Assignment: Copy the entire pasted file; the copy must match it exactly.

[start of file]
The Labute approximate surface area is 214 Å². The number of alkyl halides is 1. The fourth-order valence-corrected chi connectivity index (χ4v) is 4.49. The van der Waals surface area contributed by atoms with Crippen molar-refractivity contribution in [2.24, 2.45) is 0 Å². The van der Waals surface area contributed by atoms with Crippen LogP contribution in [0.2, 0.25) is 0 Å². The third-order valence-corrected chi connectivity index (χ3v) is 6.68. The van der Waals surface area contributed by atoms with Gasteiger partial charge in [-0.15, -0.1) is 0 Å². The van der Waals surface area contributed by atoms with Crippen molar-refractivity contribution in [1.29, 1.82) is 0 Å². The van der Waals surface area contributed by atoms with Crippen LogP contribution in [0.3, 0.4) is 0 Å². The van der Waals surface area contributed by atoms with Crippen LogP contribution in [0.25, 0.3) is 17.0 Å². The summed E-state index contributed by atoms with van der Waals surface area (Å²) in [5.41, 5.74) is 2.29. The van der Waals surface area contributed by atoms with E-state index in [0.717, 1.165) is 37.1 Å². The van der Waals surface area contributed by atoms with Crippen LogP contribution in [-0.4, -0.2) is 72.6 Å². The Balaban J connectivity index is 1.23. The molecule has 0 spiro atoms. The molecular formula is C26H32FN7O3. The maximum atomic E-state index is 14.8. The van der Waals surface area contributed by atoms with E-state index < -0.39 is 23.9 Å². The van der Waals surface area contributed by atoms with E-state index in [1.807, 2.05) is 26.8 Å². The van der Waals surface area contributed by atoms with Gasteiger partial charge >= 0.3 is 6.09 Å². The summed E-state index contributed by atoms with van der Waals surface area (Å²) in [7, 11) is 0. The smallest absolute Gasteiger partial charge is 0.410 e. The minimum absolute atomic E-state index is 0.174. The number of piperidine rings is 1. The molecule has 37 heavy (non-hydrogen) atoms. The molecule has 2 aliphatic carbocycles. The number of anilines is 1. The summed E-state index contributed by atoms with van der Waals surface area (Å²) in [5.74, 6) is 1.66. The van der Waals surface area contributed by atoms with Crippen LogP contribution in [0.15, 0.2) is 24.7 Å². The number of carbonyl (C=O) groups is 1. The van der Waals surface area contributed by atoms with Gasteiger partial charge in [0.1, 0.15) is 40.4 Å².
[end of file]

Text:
The Labute approximate surface area is 214 Å². The number of alkyl halides is 1. The fourth-order valence-corrected chi connectivity index (χ4v) is 4.49. The van der Waals surface area contributed by atoms with Crippen molar-refractivity contribution in [2.24, 2.45) is 0 Å². The van der Waals surface area contributed by atoms with Crippen LogP contribution in [0.2, 0.25) is 0 Å². The third-order valence-corrected chi connectivity index (χ3v) is 6.68. The van der Waals surface area contributed by atoms with Gasteiger partial charge in [-0.15, -0.1) is 0 Å². The van der Waals surface area contributed by atoms with Crippen molar-refractivity contribution in [1.29, 1.82) is 0 Å². The van der Waals surface area contributed by atoms with Crippen LogP contribution in [0.3, 0.4) is 0 Å². The van der Waals surface area contributed by atoms with Crippen LogP contribution in [0.25, 0.3) is 17.0 Å². The summed E-state index contributed by atoms with van der Waals surface area (Å²) in [5.41, 5.74) is 2.29. The van der Waals surface area contributed by atoms with E-state index in [0.717, 1.165) is 37.1 Å². The van der Waals surface area contributed by atoms with Crippen LogP contribution in [-0.4, -0.2) is 72.6 Å². The Balaban J connectivity index is 1.23. The molecule has 0 spiro atoms. The molecular formula is C26H32FN7O3. The maximum atomic E-state index is 14.8. The van der Waals surface area contributed by atoms with E-state index < -0.39 is 23.9 Å². The van der Waals surface area contributed by atoms with E-state index in [1.807, 2.05) is 26.8 Å². The van der Waals surface area contributed by atoms with Gasteiger partial charge >= 0.3 is 6.09 Å². The summed E-state index contributed by atoms with van der Waals surface area (Å²) in [7, 11) is 0. The smallest absolute Gasteiger partial charge is 0.410 e. The minimum absolute atomic E-state index is 0.174. The number of piperidine rings is 1. The molecule has 37 heavy (non-hydrogen) atoms. The molecule has 2 aliphatic carbocycles. The number of anilines is 1. The summed E-state index contributed by atoms with van der Waals surface area (Å²) in [5.74, 6) is 1.66. The van der Waals surface area contributed by atoms with Crippen LogP contribution in [0.15, 0.2) is 24.7 Å². The number of carbonyl (C=O) groups is 1. The van der Waals surface area contributed by atoms with Gasteiger partial charge in [0.1, 0.15) is 40.4 Å².